to do all the bidi in HTML. Why should the preferred way to embed
opposite-direction content inline now require the use of both a special-purpose
element (<bdi>) and a special attribute (dir)?

- HTML document authors must be instructed that when a “block” element like <p>
gets opposite-direction content, they should indicate it by putting a dir
attribute on that element. For “inline” elements, however, it depends. An
element like <textarea> or <input> or <option> whose content is inherently
“out-of-flow” and thus directionally isolated can also get the dir attribute
directly on it. However, when an “ordinary” “inline” element like <cite> gets
opposite-direction content, they should not just put the dir attribute directly
on it, but on a special <bdi> element especially inserted for that purpose
either within the <cite> or around it. (Which, by the way?) The distinctions
are impossible to justify or explain!

- When an HTML or XHTML document tags a data item with microformatting or some
other form of data export, it makes good sense to also indicate the data item’s
direction using an attribute on the tagged element, so that consumers of the
data will know how to display it properly. It makes little sense to put it on a
surrounding element, where consumers of the data will ignore it (unless they
bother to ask for the tagged element’s computed direction style) or on an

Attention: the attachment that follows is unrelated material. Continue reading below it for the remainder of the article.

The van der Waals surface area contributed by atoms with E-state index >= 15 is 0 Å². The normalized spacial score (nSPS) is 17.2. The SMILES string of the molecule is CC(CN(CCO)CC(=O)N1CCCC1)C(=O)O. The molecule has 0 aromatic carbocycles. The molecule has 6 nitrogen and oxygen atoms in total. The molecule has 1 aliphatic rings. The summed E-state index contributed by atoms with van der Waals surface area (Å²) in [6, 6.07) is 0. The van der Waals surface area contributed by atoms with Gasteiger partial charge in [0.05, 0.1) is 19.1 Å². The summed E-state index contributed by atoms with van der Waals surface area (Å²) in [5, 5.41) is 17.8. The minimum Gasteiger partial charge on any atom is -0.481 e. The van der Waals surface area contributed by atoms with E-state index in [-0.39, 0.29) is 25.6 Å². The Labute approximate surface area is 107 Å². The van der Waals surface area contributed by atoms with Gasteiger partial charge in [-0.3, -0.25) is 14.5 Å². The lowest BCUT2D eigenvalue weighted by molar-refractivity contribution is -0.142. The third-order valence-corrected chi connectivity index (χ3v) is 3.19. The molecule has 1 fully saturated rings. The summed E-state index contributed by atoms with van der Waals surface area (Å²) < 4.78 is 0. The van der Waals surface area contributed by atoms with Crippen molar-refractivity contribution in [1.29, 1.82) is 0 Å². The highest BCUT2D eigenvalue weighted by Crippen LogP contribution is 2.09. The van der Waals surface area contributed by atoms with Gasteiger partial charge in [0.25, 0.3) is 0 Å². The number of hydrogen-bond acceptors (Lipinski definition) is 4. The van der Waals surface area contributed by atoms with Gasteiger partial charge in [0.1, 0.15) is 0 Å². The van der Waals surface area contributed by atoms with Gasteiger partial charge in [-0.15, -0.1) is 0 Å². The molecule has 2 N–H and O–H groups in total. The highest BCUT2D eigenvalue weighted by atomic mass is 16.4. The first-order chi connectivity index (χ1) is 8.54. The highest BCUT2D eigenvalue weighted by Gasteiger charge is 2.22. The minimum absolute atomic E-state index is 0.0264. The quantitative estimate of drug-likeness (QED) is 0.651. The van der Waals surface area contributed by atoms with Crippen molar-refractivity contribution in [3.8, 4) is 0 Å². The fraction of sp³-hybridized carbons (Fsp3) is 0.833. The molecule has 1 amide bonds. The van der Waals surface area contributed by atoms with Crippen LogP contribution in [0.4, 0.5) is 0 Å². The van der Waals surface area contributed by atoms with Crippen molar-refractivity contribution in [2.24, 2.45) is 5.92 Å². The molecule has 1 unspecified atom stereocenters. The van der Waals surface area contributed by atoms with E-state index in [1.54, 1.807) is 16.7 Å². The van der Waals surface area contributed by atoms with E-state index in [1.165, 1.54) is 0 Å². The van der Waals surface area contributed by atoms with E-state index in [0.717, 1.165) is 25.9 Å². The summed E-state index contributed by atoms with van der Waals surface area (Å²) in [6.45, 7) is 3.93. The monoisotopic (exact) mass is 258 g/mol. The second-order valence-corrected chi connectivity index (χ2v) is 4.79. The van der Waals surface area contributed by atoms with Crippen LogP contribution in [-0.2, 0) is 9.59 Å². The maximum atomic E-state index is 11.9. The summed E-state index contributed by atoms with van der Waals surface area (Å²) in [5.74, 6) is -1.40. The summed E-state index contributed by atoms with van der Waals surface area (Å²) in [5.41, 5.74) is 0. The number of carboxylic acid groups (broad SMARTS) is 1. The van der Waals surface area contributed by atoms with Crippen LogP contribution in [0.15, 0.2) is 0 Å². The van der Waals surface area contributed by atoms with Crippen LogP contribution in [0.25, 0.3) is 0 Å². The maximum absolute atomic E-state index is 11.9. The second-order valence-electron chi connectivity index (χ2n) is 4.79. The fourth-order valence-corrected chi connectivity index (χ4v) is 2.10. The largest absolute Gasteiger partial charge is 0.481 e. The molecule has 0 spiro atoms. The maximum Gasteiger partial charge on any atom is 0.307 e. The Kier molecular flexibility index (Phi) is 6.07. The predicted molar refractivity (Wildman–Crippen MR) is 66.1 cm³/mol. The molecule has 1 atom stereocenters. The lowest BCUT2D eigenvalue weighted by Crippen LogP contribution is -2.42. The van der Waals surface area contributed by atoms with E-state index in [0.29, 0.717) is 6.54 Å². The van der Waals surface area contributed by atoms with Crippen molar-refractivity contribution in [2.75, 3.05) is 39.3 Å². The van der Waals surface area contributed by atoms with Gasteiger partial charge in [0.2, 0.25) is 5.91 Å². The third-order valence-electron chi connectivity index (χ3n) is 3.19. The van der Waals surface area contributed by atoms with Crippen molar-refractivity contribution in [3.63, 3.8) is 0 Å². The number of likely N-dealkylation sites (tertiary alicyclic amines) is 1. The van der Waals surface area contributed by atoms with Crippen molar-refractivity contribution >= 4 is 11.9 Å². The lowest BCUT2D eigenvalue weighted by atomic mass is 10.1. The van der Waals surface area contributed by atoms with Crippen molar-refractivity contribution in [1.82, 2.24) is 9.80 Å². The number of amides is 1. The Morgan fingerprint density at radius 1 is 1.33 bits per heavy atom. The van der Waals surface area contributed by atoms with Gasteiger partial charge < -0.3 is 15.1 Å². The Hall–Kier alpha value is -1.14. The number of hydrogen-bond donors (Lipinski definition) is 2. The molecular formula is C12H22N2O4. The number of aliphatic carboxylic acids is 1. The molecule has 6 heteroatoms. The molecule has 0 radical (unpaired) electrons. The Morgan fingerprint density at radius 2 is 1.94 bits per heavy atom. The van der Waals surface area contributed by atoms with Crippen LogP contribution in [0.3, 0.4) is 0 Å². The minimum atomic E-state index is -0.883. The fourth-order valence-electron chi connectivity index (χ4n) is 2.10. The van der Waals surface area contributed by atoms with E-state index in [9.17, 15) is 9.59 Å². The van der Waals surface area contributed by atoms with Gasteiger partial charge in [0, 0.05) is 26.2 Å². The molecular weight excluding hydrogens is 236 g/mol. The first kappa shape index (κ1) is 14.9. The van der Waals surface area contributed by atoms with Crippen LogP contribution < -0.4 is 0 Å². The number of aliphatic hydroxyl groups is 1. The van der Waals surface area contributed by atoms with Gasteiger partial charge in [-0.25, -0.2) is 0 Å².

element especially introduced within the tagged element for the purpose of
carrying the attribute, suddenly turning what had been a nice plain-text data
item into HTML. If the attribute goes on the tagged element, and it happens to
be inline, we want it to be isolated, so now the tagged element suddenly has to
be <bdi>. Do we need to update the RFCs on microformatting to require the use
of <bdi> for all microformatting (except where a “block” element is used)?

In brief, we must make it possible to set up bidi isolates by using the dir
attribute alone.

> Can't we leave it for a few years?

No.

> What's the back-compat impact?

Overall, good, for two reasons:

- We believe it will fix more problems in existing pages than it will create.

- There is no browser interoperability in this respect anyway because IE8-10
does not follow the current spec. It displays an inline element with a dir
attribute as if that element were followed by an LRM or an RLM, whichever fits